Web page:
Certain combinations of abiotic factors are crucial for an animal’s survival and reproduction. If one factor falls outside an animal’s tolerance range, it becomes a limiting factor. For instance, a stream insect might have the right substrate for shelter, adequate current for food and dispersal, and the necessary ions for growth, but insufficient oxygen supply makes life unsustainable.

Often, an animal responds to an abiotic factor by orienting itself in relation to it; this orientation is called taxis. For example, a response to light is known as phototaxis. If an animal prefers well-lit environments and moves toward a light source, it exhibits positive phototaxis. Conversely, if it prefers low light and moves away from a light source, it shows negative phototaxis.


Energy is the capacity to perform work. For animals, work includes everything from foraging for food to moving molecules within cells. To meet their energy needs, animals consume other organisms, making them heterotrophic (Gr. hetero, other + tropho, feeder). Autotrophic (Gr. auto, self + tropho, feeder) organisms, such as plants, algae, and some protists, conduct photosynthesis or other carbon-fixing activities to produce their food. An accounting of an animal’s total energy intake and how that energy is used and lost is called an energy budget.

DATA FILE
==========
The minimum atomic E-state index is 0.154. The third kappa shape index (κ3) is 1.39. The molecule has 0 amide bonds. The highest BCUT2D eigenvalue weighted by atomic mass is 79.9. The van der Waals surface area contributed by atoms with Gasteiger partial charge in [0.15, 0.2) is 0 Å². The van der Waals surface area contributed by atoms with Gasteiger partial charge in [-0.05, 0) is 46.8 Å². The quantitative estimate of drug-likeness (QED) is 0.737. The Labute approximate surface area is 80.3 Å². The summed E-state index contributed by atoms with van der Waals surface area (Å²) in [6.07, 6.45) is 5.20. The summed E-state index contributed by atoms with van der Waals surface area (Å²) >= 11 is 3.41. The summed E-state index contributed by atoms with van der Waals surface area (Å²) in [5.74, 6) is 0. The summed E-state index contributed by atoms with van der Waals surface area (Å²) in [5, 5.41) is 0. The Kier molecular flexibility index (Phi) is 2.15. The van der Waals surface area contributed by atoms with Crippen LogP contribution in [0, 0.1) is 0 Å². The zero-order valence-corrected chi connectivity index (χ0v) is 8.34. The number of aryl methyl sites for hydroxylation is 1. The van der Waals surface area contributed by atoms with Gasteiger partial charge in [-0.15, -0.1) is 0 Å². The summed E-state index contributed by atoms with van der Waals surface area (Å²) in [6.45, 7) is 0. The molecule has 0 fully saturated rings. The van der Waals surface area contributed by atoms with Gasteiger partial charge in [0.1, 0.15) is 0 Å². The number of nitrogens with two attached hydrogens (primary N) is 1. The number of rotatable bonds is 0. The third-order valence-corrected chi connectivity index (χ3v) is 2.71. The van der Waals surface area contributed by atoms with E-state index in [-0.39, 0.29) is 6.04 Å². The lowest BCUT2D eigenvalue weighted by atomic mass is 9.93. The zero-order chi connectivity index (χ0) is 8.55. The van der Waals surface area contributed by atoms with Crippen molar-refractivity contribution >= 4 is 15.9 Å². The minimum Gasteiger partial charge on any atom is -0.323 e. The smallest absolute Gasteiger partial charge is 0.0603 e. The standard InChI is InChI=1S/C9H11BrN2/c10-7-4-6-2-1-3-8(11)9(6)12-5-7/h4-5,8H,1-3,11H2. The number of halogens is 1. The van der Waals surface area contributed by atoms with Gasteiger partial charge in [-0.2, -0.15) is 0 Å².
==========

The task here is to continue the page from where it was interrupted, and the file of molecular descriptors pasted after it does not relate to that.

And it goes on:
The total energy in the food an animal consumes is its gross energy intake. Some of this energy is lost in feces and through excretion (excretory energy); some supports minimal maintenance activities like pumping blood, exchanging gases, and repairing tissues (existence energy). Any remaining energy after existence and excretory functions can be allocated to growth, molting, nesting, and caring for young (productive energy). Survival depends on acquiring enough energy to support these productive functions. Achieving a favorable energy budget can be challenging, particularly in temperate regions where winter often limits food availability.